Roger Clemens said Thursday night that he will consider four teams if he decides to pitch in 2006: the Red Sox, Astros, Yankees and Rangers.
In his first public comments regarding his future since the World Series, the seven-time Cy Young Award winner also told fans at the Texas Collegiate League Legends dinner at the Renaissance Worthington Hotel in Fort Worth that he was fine with the Astros' decision to not offer him arbitration.
Clemens made his comments from the dais, where he was the guest of honor. He took questions from the moderator as well as fans in the audience.
When asked if he would consider pitching anywhere but Houston next season, Clemens said: "It's the same players, it's Houston, Texas, New York and Boston. I love all those places, they have great players that I respect very much."
Clemens said he would like to be involved in the World Baseball Classic even if he isn't ready to participate as a player.
"We'll see," he said. "I'm going to see how my body is in January. If my body is up to it I'll be glad to be a part of that."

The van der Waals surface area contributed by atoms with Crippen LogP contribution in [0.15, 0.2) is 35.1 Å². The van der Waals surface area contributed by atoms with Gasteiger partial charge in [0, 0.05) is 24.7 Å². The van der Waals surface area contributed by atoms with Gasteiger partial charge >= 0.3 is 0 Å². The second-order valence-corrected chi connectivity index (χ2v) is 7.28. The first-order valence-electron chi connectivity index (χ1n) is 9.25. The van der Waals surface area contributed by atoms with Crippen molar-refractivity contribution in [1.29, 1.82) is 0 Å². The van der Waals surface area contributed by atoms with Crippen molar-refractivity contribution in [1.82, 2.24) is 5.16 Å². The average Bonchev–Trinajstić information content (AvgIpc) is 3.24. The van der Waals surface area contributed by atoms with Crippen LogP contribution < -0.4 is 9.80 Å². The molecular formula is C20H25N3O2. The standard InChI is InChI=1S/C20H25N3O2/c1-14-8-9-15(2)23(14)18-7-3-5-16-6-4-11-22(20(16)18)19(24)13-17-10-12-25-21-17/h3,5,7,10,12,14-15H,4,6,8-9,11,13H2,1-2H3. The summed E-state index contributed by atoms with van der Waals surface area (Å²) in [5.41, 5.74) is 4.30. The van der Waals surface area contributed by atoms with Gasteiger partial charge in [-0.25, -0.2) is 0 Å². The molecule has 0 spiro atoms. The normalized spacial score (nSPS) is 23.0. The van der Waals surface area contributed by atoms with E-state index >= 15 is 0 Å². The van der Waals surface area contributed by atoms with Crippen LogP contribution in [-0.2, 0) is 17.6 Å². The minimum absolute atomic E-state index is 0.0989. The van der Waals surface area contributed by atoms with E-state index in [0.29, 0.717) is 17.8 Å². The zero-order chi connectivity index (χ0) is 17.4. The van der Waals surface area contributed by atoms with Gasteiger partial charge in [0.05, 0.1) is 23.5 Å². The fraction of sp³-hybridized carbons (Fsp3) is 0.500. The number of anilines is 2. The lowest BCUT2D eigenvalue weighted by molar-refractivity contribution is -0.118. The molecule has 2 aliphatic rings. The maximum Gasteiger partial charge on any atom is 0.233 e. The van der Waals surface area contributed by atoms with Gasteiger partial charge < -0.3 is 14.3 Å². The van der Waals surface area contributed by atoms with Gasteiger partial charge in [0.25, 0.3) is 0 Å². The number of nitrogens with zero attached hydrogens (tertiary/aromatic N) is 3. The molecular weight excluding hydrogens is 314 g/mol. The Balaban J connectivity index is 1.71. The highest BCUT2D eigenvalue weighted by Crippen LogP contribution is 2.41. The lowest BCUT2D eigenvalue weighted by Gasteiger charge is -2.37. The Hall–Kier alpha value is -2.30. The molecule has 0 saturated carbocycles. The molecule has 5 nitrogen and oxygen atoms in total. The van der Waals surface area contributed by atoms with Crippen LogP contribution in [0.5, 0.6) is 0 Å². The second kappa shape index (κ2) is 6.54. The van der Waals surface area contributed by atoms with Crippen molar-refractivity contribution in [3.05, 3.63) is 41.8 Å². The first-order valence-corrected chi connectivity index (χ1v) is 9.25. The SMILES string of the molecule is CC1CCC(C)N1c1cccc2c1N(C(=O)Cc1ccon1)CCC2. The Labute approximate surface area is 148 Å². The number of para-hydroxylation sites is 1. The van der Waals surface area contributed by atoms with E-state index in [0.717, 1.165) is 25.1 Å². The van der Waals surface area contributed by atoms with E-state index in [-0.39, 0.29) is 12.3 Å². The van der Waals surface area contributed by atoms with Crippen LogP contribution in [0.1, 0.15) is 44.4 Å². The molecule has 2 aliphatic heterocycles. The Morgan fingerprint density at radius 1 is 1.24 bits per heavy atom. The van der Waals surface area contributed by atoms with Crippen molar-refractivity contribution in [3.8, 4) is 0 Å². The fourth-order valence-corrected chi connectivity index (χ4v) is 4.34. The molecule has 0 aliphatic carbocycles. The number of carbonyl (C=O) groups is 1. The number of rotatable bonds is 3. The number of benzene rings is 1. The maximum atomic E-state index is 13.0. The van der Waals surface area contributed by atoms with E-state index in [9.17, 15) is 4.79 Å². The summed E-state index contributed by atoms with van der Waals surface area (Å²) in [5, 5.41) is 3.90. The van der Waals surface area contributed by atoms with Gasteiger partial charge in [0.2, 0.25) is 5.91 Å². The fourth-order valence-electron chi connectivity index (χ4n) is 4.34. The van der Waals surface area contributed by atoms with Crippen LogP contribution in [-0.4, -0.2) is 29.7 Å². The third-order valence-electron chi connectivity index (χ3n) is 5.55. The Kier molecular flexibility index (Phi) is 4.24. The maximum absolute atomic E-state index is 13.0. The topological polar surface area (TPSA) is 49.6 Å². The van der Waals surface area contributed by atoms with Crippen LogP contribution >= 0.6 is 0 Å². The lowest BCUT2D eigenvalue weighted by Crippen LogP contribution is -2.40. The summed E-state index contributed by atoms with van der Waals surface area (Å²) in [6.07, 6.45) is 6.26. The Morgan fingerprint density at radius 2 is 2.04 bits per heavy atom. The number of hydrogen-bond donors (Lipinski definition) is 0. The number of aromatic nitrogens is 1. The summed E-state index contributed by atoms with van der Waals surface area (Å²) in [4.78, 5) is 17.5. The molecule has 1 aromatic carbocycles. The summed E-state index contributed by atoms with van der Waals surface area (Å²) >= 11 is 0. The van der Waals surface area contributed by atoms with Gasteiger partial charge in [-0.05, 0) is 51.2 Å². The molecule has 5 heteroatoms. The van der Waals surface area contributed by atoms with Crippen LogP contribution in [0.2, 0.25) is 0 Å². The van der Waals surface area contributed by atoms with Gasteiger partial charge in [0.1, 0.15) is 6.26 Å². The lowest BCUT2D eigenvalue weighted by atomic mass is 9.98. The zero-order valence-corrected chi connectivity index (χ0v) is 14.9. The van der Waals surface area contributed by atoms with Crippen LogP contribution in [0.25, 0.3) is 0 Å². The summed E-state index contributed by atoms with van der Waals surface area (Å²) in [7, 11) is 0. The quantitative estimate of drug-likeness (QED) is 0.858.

The Major Leagues ERA leader in 2005 seemed less certain about starting his season in May. Since the Astros declined to offer him arbitration, Clemens cannot sign with them before May 1.
"Even coming back in May to pitch at home, go on a couple rehab starts in April and May, to go and pitch with (his son Koby, a Houston prospect), that could be fun," Clemens said. "But you've got to understand you go and make three or four (Minor League rehab) starts and then your first start in June or July against Major League hitters. It's not a great position to be in."
Clemens said his agents were doing their jobs and keeping his options open, but he hasn't made up his mind concerning next year. He also said late January or early February is the likely timetable for his decision on whether he will pitch next season, "if I make a decision at all."
Clemens, 44, went 13-8 with a 1.87 ERA last year, the second-lowest ERA in franchise history. His 341 career victories are the ninth most all-time and the most of any living pitcher.
Jim Molony is a reporter for MLB.com. This story was not subject to the approval of Major League Baseball or its clubs.